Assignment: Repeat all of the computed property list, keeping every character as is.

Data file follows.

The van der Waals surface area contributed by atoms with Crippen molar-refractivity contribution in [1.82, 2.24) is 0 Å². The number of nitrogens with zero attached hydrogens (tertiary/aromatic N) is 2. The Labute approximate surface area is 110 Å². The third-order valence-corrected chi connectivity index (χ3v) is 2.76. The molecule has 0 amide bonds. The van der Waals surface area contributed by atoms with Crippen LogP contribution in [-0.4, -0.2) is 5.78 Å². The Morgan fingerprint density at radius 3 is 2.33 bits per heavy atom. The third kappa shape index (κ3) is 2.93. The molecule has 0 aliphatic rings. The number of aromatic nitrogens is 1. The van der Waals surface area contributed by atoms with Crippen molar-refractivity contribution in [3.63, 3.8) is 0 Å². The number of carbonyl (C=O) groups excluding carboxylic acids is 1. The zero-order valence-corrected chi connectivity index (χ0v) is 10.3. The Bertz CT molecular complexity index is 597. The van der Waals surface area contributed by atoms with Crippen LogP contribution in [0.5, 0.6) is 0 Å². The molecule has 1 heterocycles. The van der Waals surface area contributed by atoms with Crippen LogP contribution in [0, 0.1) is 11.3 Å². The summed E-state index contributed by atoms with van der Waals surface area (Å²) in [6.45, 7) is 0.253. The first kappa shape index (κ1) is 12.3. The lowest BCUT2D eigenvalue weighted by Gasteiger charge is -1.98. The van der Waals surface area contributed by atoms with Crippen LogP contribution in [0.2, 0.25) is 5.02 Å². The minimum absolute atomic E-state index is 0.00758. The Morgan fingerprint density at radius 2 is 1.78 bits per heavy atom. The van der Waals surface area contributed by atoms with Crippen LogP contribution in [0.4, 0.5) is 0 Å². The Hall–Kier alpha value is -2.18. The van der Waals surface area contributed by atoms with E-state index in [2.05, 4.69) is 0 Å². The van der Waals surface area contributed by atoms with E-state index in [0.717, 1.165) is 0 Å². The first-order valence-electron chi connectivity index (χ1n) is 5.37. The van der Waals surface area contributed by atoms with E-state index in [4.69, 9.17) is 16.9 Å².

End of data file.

The van der Waals surface area contributed by atoms with Crippen molar-refractivity contribution in [1.82, 2.24) is 0 Å². The number of nitrogens with zero attached hydrogens (tertiary/aromatic N) is 2. The Labute approximate surface area is 110 Å². The third-order valence-corrected chi connectivity index (χ3v) is 2.76. The molecule has 0 amide bonds. The van der Waals surface area contributed by atoms with Crippen LogP contribution in [-0.4, -0.2) is 5.78 Å². The Morgan fingerprint density at radius 3 is 2.33 bits per heavy atom. The third kappa shape index (κ3) is 2.93. The molecule has 0 aliphatic rings. The number of aromatic nitrogens is 1. The van der Waals surface area contributed by atoms with Crippen molar-refractivity contribution in [3.63, 3.8) is 0 Å². The number of carbonyl (C=O) groups excluding carboxylic acids is 1. The zero-order valence-corrected chi connectivity index (χ0v) is 10.3. The Bertz CT molecular complexity index is 597. The van der Waals surface area contributed by atoms with Crippen LogP contribution in [0.5, 0.6) is 0 Å². The molecule has 1 heterocycles. The van der Waals surface area contributed by atoms with Crippen LogP contribution in [0, 0.1) is 11.3 Å². The summed E-state index contributed by atoms with van der Waals surface area (Å²) in [6.45, 7) is 0.253. The first kappa shape index (κ1) is 12.3. The lowest BCUT2D eigenvalue weighted by Gasteiger charge is -1.98. The van der Waals surface area contributed by atoms with Crippen LogP contribution in [0.2, 0.25) is 5.02 Å². The minimum absolute atomic E-state index is 0.00758. The Morgan fingerprint density at radius 2 is 1.78 bits per heavy atom. The van der Waals surface area contributed by atoms with Crippen LogP contribution in [0.4, 0.5) is 0 Å². The Hall–Kier alpha value is -2.18. The van der Waals surface area contributed by atoms with E-state index in [2.05, 4.69) is 0 Å². The van der Waals surface area contributed by atoms with E-state index in [0.717, 1.165) is 0 Å². The first-order valence-electron chi connectivity index (χ1n) is 5.37. The van der Waals surface area contributed by atoms with E-state index in [4.69, 9.17) is 16.9 Å².